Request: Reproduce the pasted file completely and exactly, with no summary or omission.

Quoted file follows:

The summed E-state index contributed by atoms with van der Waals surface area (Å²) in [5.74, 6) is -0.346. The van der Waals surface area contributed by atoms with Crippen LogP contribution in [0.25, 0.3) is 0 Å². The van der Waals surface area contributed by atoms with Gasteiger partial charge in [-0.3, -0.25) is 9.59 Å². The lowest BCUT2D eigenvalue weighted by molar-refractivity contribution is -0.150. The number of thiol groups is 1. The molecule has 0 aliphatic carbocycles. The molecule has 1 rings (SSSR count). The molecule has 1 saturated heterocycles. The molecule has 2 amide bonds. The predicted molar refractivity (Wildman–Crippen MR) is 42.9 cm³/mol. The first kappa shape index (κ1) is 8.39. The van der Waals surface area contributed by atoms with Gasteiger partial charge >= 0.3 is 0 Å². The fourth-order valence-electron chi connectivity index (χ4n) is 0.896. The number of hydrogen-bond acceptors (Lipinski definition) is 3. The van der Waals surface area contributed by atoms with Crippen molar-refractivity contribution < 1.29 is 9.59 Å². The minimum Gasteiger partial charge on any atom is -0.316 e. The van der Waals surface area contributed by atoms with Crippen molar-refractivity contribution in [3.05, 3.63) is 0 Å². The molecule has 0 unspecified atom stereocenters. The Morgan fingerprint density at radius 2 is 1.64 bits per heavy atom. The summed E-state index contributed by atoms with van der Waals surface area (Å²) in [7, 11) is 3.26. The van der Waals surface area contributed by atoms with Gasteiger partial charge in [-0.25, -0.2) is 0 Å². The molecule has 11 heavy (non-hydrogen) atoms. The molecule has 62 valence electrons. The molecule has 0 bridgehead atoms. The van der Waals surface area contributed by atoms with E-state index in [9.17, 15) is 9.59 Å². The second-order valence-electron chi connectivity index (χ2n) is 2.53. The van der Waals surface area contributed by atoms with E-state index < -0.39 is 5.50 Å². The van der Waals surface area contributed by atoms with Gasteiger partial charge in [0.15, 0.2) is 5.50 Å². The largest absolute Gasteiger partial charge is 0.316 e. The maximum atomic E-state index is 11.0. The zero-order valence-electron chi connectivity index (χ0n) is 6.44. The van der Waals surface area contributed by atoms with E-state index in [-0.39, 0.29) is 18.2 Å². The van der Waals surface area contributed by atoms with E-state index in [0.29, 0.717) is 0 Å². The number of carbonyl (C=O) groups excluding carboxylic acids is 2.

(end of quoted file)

The summed E-state index contributed by atoms with van der Waals surface area (Å²) in [5.74, 6) is -0.346. The van der Waals surface area contributed by atoms with Crippen LogP contribution in [0.25, 0.3) is 0 Å². The van der Waals surface area contributed by atoms with Gasteiger partial charge in [-0.3, -0.25) is 9.59 Å². The lowest BCUT2D eigenvalue weighted by molar-refractivity contribution is -0.150. The number of thiol groups is 1. The molecule has 0 aliphatic carbocycles. The molecule has 1 rings (SSSR count). The molecule has 1 saturated heterocycles. The molecule has 2 amide bonds. The predicted molar refractivity (Wildman–Crippen MR) is 42.9 cm³/mol. The first kappa shape index (κ1) is 8.39. The van der Waals surface area contributed by atoms with Gasteiger partial charge >= 0.3 is 0 Å². The fourth-order valence-electron chi connectivity index (χ4n) is 0.896. The number of hydrogen-bond acceptors (Lipinski definition) is 3. The van der Waals surface area contributed by atoms with Crippen molar-refractivity contribution < 1.29 is 9.59 Å². The minimum Gasteiger partial charge on any atom is -0.316 e. The van der Waals surface area contributed by atoms with Crippen molar-refractivity contribution in [3.05, 3.63) is 0 Å². The molecule has 0 unspecified atom stereocenters. The Morgan fingerprint density at radius 2 is 1.64 bits per heavy atom. The summed E-state index contributed by atoms with van der Waals surface area (Å²) in [7, 11) is 3.26. The van der Waals surface area contributed by atoms with Gasteiger partial charge in [-0.25, -0.2) is 0 Å². The molecule has 11 heavy (non-hydrogen) atoms. The molecule has 62 valence electrons. The molecule has 0 bridgehead atoms. The van der Waals surface area contributed by atoms with E-state index in [9.17, 15) is 9.59 Å². The second-order valence-electron chi connectivity index (χ2n) is 2.53. The van der Waals surface area contributed by atoms with E-state index < -0.39 is 5.50 Å². The van der Waals surface area contributed by atoms with Gasteiger partial charge in [0.15, 0.2) is 5.50 Å². The largest absolute Gasteiger partial charge is 0.316 e. The maximum atomic E-state index is 11.0. The zero-order valence-electron chi connectivity index (χ0n) is 6.44. The van der Waals surface area contributed by atoms with E-state index in [-0.39, 0.29) is 18.2 Å². The van der Waals surface area contributed by atoms with E-state index in [0.29, 0.717) is 0 Å². The number of carbonyl (C=O) groups excluding carboxylic acids is 2.